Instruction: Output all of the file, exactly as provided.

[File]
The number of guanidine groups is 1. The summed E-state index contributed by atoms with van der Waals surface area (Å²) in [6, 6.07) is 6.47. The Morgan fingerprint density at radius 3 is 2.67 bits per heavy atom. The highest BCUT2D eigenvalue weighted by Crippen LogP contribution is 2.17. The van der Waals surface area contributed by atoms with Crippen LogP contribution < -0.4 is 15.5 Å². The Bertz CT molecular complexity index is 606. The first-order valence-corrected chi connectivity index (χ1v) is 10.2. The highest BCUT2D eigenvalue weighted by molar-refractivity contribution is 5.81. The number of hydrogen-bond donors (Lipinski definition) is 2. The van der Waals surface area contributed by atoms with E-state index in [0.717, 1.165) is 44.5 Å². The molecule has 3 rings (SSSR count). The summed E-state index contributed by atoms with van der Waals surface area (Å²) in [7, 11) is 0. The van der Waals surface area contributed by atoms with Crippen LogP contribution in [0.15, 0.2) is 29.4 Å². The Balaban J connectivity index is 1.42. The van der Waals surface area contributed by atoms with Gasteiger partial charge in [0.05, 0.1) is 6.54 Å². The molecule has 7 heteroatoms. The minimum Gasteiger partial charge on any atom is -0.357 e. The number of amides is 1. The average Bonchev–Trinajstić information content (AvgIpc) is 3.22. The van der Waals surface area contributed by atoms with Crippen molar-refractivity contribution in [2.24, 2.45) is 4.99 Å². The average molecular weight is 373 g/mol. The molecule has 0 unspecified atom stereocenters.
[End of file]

The number of guanidine groups is 1. The summed E-state index contributed by atoms with van der Waals surface area (Å²) in [6, 6.07) is 6.47. The Morgan fingerprint density at radius 3 is 2.67 bits per heavy atom. The highest BCUT2D eigenvalue weighted by Crippen LogP contribution is 2.17. The van der Waals surface area contributed by atoms with Crippen LogP contribution < -0.4 is 15.5 Å². The Bertz CT molecular complexity index is 606. The first-order valence-corrected chi connectivity index (χ1v) is 10.2. The highest BCUT2D eigenvalue weighted by molar-refractivity contribution is 5.81. The number of hydrogen-bond donors (Lipinski definition) is 2. The van der Waals surface area contributed by atoms with E-state index in [0.717, 1.165) is 44.5 Å². The molecule has 3 rings (SSSR count). The summed E-state index contributed by atoms with van der Waals surface area (Å²) in [7, 11) is 0. The van der Waals surface area contributed by atoms with Crippen LogP contribution in [0.15, 0.2) is 29.4 Å². The Balaban J connectivity index is 1.42. The van der Waals surface area contributed by atoms with Gasteiger partial charge in [0.05, 0.1) is 6.54 Å². The molecule has 7 heteroatoms. The minimum Gasteiger partial charge on any atom is -0.357 e. The number of amides is 1. The average Bonchev–Trinajstić information content (AvgIpc) is 3.22. The van der Waals surface area contributed by atoms with Crippen molar-refractivity contribution in [2.24, 2.45) is 4.99 Å². The average molecular weight is 373 g/mol. The molecule has 0 unspecified atom stereocenters.